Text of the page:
Profitable or Priceless?
Rose teacup and saucer 25 cents.
Antique rose teacup and saucer $7.
Vintage Royal Doulton teacup and saucer $12.
Vintage Royal Doulton teacup and saucer Arcadia Pattern $20.
Royal Doulton teacup and saucer, a gift from grandmother's collection. Priceless.
Whatever you collect - teacups, eggbeaters, or Mickey Mouse cookie jars - these treasures can be "cash in the attic," or dust collectors in the basement depending on who, what, when, where, why and how your collectibles are sold.
Robby Miller, a Talent antiques and collectibles dealer, uses her 30 years of expertise to conduct estate sales and organize identification clinics a la Antiques Roadshow. She is also a founder of Southern Oregon Antiques & Collectibles Club (SOACC).
Her advice: Know your market - what is the supply and demand? Become educated - "know what you have." Is it just a very old teacup, or a vintage Royal Doulton?
If you searched the cyber-library at Google and keyed in collecting teacups, you would discover 75,800 sites. The Jackson County Library, where the SOACC has donated a huge collection of reference materials, and local antique shops are also good places to peruse price guides and history books.
Doris Cearly, the Main Antique Mall owner, advises collectors to do some comparative market analysis by visiting antique malls, going to shows, or taking a "walk" along eBay.
If in doubt, contacting a certified appraiser is also recommended. This will give sellers "peace of mind about the value of their collectibles," says Gina Kotler, a sales consultant at Snappy Auctions, an eBay consignment service in Medford. "Especially, when there is an emotional investment, like in the case of a family heirloom."
Can you make some cold cash from your collectibles? Yes, but before you say, "show me the money," check out your options:
If your collection isn't huge, you could throw in your lot with other collectors and hire someone to conduct an estate sale or auction. "Those handling estates work on 30 to 50 percent commission," says Miller. "And you need to have enough stuff to make it worth an auctioneer's time."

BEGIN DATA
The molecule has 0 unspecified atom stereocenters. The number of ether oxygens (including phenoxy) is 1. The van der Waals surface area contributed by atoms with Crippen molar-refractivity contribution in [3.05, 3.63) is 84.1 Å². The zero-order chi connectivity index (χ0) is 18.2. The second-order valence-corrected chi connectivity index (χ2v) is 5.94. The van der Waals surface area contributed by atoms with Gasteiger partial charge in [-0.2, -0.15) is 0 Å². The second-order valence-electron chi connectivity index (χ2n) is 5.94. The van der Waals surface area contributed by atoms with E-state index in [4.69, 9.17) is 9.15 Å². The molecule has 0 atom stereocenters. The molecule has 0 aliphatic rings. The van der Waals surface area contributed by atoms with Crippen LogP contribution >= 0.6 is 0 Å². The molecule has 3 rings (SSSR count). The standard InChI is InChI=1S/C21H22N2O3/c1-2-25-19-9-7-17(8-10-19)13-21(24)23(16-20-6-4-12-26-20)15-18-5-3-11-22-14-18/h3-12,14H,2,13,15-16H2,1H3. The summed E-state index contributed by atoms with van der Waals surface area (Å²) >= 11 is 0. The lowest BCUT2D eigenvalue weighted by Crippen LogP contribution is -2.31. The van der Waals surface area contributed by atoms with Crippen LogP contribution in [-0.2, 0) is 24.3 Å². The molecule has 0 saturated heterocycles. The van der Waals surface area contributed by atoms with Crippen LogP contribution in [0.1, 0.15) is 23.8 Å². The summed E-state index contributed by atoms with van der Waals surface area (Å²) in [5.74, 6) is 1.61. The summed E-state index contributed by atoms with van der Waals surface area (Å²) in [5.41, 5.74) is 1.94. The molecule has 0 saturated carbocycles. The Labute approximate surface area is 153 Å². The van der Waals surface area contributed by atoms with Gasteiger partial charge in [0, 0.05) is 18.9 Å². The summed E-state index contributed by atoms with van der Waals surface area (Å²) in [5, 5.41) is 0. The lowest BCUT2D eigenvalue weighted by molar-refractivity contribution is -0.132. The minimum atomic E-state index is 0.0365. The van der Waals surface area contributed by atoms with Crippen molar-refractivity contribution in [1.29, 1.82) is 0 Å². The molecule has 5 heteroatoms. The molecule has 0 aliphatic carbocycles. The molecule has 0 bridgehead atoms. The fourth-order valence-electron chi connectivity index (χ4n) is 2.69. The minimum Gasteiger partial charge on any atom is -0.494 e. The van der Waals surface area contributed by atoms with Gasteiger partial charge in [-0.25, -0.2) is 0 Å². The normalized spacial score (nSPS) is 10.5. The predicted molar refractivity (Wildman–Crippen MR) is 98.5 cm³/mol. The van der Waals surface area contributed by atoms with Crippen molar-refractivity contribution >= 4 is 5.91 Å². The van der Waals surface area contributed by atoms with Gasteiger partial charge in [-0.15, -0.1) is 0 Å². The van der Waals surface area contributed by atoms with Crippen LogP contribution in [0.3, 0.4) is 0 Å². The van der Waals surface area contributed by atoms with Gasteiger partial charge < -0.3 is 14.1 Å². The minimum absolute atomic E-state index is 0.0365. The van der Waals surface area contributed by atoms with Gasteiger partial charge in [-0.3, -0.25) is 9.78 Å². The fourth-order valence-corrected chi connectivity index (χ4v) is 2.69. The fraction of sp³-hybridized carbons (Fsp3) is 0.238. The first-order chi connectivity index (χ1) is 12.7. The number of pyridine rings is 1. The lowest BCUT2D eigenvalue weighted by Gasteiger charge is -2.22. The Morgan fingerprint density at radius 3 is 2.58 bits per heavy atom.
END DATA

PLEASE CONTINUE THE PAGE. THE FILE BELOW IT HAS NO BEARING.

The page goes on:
The other option is to sell on eBay. Internet auctions have been a boon to the antiques and collectibles industry, says Miller.
If you're not interested in doing it yourself, Snappy Auctions is the new kid on the Internet auction block. You can drop off your vintage valuables and let them do the selling.
First, you need a minimum of $50 worth of merchandise in mint condition. "We check for flea bites, veins, or chips," says Kotler. "We look at the age, maker, condition and history of an item." Though "pristine is preferred for most collectibles, items like silver and some furniture should be left in their aged condition," she says. "The patina on silver makes it more valuable."
After your knickknacks pass muster, a sales consultant will list the items and monitor bids; after the sale, they package and ship the items to the buyer. You pay a 15 to 35 percent commission depending on the final sales price.
Selling off your cherished curios could be a sentimental journey. Or is it just business, not personal?
"You need to ask yourself why you are selling," says Kotler. "And choose a selling strategy that protects both the emotional and financial investment you have in your collection."